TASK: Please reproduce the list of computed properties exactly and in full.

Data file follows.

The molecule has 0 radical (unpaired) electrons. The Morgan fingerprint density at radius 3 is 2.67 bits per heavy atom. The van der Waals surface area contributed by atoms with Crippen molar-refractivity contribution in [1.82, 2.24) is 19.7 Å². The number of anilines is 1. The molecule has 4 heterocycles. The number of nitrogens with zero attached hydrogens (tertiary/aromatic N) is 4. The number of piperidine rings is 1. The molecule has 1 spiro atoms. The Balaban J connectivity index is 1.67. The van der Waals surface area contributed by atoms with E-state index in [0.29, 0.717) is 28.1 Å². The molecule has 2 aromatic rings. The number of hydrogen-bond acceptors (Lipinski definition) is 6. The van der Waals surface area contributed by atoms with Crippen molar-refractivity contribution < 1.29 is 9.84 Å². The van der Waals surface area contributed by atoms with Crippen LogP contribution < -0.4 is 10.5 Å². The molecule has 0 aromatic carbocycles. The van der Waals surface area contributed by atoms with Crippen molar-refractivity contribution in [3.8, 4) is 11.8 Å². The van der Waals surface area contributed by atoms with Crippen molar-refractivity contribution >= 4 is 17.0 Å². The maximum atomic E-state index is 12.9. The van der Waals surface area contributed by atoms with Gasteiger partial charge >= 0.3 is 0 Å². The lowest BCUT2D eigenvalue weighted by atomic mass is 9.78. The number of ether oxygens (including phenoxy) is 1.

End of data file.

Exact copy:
The molecule has 0 radical (unpaired) electrons. The Morgan fingerprint density at radius 3 is 2.67 bits per heavy atom. The van der Waals surface area contributed by atoms with Crippen molar-refractivity contribution in [1.82, 2.24) is 19.7 Å². The number of anilines is 1. The molecule has 4 heterocycles. The number of nitrogens with zero attached hydrogens (tertiary/aromatic N) is 4. The number of piperidine rings is 1. The molecule has 1 spiro atoms. The Balaban J connectivity index is 1.67. The van der Waals surface area contributed by atoms with E-state index in [0.29, 0.717) is 28.1 Å². The molecule has 2 aromatic rings. The number of hydrogen-bond acceptors (Lipinski definition) is 6. The van der Waals surface area contributed by atoms with Crippen molar-refractivity contribution < 1.29 is 9.84 Å². The van der Waals surface area contributed by atoms with Crippen LogP contribution < -0.4 is 10.5 Å². The molecule has 0 aromatic carbocycles. The van der Waals surface area contributed by atoms with Crippen molar-refractivity contribution in [3.8, 4) is 11.8 Å². The van der Waals surface area contributed by atoms with Crippen molar-refractivity contribution >= 4 is 17.0 Å². The maximum atomic E-state index is 12.9. The van der Waals surface area contributed by atoms with Gasteiger partial charge >= 0.3 is 0 Å². The lowest BCUT2D eigenvalue weighted by atomic mass is 9.78. The number of ether oxygens (including phenoxy) is 1.